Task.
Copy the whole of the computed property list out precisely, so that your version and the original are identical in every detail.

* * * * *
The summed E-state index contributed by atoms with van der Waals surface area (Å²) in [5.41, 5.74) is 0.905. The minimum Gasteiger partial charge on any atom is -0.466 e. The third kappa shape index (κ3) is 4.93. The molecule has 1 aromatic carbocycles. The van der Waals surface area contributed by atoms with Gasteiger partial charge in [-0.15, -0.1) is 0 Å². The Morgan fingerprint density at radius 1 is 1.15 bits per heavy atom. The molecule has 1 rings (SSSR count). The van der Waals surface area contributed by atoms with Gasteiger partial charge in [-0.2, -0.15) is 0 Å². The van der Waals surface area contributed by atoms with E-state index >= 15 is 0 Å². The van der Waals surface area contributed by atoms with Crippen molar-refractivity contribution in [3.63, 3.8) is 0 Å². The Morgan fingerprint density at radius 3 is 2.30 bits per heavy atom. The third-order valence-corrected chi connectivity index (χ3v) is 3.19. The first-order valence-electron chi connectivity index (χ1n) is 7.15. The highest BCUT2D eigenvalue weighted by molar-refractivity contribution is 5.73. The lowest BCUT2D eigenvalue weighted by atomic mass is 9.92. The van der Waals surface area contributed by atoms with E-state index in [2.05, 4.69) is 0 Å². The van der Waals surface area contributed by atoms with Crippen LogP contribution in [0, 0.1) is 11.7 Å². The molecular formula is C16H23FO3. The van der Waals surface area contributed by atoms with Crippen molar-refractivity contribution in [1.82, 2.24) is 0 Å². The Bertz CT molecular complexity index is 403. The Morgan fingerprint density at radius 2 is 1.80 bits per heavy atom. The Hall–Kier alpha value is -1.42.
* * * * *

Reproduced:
The summed E-state index contributed by atoms with van der Waals surface area (Å²) in [5.41, 5.74) is 0.905. The minimum Gasteiger partial charge on any atom is -0.466 e. The third kappa shape index (κ3) is 4.93. The molecule has 1 aromatic carbocycles. The van der Waals surface area contributed by atoms with Gasteiger partial charge in [-0.15, -0.1) is 0 Å². The Morgan fingerprint density at radius 1 is 1.15 bits per heavy atom. The molecule has 1 rings (SSSR count). The van der Waals surface area contributed by atoms with Gasteiger partial charge in [-0.2, -0.15) is 0 Å². The van der Waals surface area contributed by atoms with E-state index >= 15 is 0 Å². The van der Waals surface area contributed by atoms with Crippen molar-refractivity contribution in [3.63, 3.8) is 0 Å². The Morgan fingerprint density at radius 3 is 2.30 bits per heavy atom. The third-order valence-corrected chi connectivity index (χ3v) is 3.19. The first-order valence-electron chi connectivity index (χ1n) is 7.15. The highest BCUT2D eigenvalue weighted by molar-refractivity contribution is 5.73. The lowest BCUT2D eigenvalue weighted by atomic mass is 9.92. The van der Waals surface area contributed by atoms with E-state index in [2.05, 4.69) is 0 Å². The van der Waals surface area contributed by atoms with Crippen LogP contribution in [0, 0.1) is 11.7 Å². The molecular formula is C16H23FO3. The van der Waals surface area contributed by atoms with Crippen molar-refractivity contribution in [1.82, 2.24) is 0 Å². The Bertz CT molecular complexity index is 403. The Morgan fingerprint density at radius 2 is 1.80 bits per heavy atom. The Hall–Kier alpha value is -1.42.